UAV Community Drones
Most folks have heard about the use of drones for military purposes, but there is a much better future for these unmanned aerial vehicles (UAV), as they are officially called, in the world of agriculture. A number of universities and research agencies are already busily investigating their use mainly for crop surveillance of diseases and other production issues. The potential is certainly clear, the research is now trying to find what system and equipment will work best at the least cost. UAV Community Drones. However, the real push is coming from private UAV developers and monitoring equipment manufacturers who see new marketing potential in agriculture applications. A whole swarm of companies in the U.S., Europe, Canada and Australia are already well along with UAV concepts and prototypes. An additional industry inventing unique plant sensors and cameras will probably be created to take advantage of advancing drone technology.
UAV Community Drones. Aerial crop surveillance isn’t new — satellites and aircraft have done it on a limited scale for years. But the results were not always detailed or timely, and cost was a limiting factor. However, the advancement in technology has changed all that. Military drones now seem to be able to read newspapers at 500 feet, do it for hours on end with precise GPS measurements and broadcast the results to a cellphone instantly. With that type of pinpoint accuracy one can envisage new camera technology that will identify what types of insects may be in a field and how many are infesting a crop.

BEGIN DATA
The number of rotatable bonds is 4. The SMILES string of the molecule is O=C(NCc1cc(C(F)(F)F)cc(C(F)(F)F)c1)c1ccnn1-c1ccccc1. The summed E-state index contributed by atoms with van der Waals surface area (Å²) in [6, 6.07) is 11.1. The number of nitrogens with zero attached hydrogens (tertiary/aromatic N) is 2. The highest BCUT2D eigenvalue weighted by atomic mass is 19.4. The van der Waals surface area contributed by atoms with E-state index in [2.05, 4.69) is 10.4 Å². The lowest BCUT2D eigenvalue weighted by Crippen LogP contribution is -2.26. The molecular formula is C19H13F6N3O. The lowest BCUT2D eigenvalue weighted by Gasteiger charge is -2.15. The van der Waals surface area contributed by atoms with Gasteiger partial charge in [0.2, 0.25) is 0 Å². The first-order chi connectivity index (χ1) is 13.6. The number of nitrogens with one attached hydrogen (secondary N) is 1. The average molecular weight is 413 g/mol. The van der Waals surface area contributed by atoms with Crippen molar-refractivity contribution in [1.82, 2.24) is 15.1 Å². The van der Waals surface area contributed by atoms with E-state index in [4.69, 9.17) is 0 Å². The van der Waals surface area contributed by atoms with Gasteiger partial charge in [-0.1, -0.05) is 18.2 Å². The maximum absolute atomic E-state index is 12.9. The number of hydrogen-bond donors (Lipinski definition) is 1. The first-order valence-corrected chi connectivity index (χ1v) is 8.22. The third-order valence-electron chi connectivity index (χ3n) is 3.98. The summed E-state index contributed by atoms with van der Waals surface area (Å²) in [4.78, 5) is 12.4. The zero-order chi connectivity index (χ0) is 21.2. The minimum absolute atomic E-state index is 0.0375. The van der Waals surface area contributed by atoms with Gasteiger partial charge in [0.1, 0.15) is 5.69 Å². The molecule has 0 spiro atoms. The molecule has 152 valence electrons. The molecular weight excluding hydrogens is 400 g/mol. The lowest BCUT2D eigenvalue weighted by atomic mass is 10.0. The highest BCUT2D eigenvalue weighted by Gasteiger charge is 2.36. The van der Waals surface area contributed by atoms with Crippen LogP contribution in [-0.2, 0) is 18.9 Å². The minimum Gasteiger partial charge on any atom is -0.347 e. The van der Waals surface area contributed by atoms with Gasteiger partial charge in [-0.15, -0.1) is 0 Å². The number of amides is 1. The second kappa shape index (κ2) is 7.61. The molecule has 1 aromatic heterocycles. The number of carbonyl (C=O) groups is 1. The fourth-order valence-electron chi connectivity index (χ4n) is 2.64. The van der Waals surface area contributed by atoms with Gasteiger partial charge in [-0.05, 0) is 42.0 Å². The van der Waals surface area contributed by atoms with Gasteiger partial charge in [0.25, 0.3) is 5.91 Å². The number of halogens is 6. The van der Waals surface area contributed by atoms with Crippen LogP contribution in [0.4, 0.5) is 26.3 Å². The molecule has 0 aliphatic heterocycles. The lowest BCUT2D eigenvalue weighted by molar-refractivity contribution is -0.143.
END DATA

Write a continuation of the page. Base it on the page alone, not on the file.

I expect all of that future surveillance will see further development in the use of attack drones that could spray crops against disease and pests in the exact location of the outbreak. UAV Community Drones. That could see considerable saving in herbicides and pesticides in blanket spraying as is now done by ground equipment and large spray aircraft. You would think green groups would be shouting hallelujah with this technological revolution, but I suspect chemical companies may not be as enthusiastic.
UAV Community Drones